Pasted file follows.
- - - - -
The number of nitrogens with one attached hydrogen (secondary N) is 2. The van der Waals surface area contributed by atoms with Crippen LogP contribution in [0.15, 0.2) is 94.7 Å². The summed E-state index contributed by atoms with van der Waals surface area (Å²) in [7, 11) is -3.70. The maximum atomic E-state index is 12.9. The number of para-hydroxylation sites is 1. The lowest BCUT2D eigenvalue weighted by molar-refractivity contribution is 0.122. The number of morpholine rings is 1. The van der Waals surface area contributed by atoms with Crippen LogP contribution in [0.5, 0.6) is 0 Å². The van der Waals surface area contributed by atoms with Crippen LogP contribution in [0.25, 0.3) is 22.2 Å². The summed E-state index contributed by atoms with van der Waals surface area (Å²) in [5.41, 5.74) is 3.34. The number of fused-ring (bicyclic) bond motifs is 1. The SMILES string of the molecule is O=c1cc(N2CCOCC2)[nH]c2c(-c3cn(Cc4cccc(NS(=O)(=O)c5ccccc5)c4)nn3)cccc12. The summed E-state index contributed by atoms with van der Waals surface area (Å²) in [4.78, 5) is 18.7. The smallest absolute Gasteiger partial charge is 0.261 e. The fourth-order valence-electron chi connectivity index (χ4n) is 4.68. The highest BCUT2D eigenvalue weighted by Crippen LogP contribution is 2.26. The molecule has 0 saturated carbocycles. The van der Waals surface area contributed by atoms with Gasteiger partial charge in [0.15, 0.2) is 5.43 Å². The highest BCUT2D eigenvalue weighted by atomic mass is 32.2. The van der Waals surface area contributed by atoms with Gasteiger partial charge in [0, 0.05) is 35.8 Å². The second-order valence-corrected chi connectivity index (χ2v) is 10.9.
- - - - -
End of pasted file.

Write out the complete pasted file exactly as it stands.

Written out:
The number of nitrogens with one attached hydrogen (secondary N) is 2. The van der Waals surface area contributed by atoms with Crippen LogP contribution in [0.15, 0.2) is 94.7 Å². The summed E-state index contributed by atoms with van der Waals surface area (Å²) in [7, 11) is -3.70. The maximum atomic E-state index is 12.9. The number of para-hydroxylation sites is 1. The lowest BCUT2D eigenvalue weighted by molar-refractivity contribution is 0.122. The number of morpholine rings is 1. The van der Waals surface area contributed by atoms with Crippen LogP contribution in [0.5, 0.6) is 0 Å². The van der Waals surface area contributed by atoms with Crippen LogP contribution in [0.25, 0.3) is 22.2 Å². The summed E-state index contributed by atoms with van der Waals surface area (Å²) in [5.41, 5.74) is 3.34. The number of fused-ring (bicyclic) bond motifs is 1. The SMILES string of the molecule is O=c1cc(N2CCOCC2)[nH]c2c(-c3cn(Cc4cccc(NS(=O)(=O)c5ccccc5)c4)nn3)cccc12. The summed E-state index contributed by atoms with van der Waals surface area (Å²) in [4.78, 5) is 18.7. The smallest absolute Gasteiger partial charge is 0.261 e. The fourth-order valence-electron chi connectivity index (χ4n) is 4.68. The highest BCUT2D eigenvalue weighted by Crippen LogP contribution is 2.26. The molecule has 0 saturated carbocycles. The van der Waals surface area contributed by atoms with Gasteiger partial charge in [0.15, 0.2) is 5.43 Å². The highest BCUT2D eigenvalue weighted by atomic mass is 32.2. The van der Waals surface area contributed by atoms with Gasteiger partial charge in [0, 0.05) is 35.8 Å². The second-order valence-corrected chi connectivity index (χ2v) is 10.9.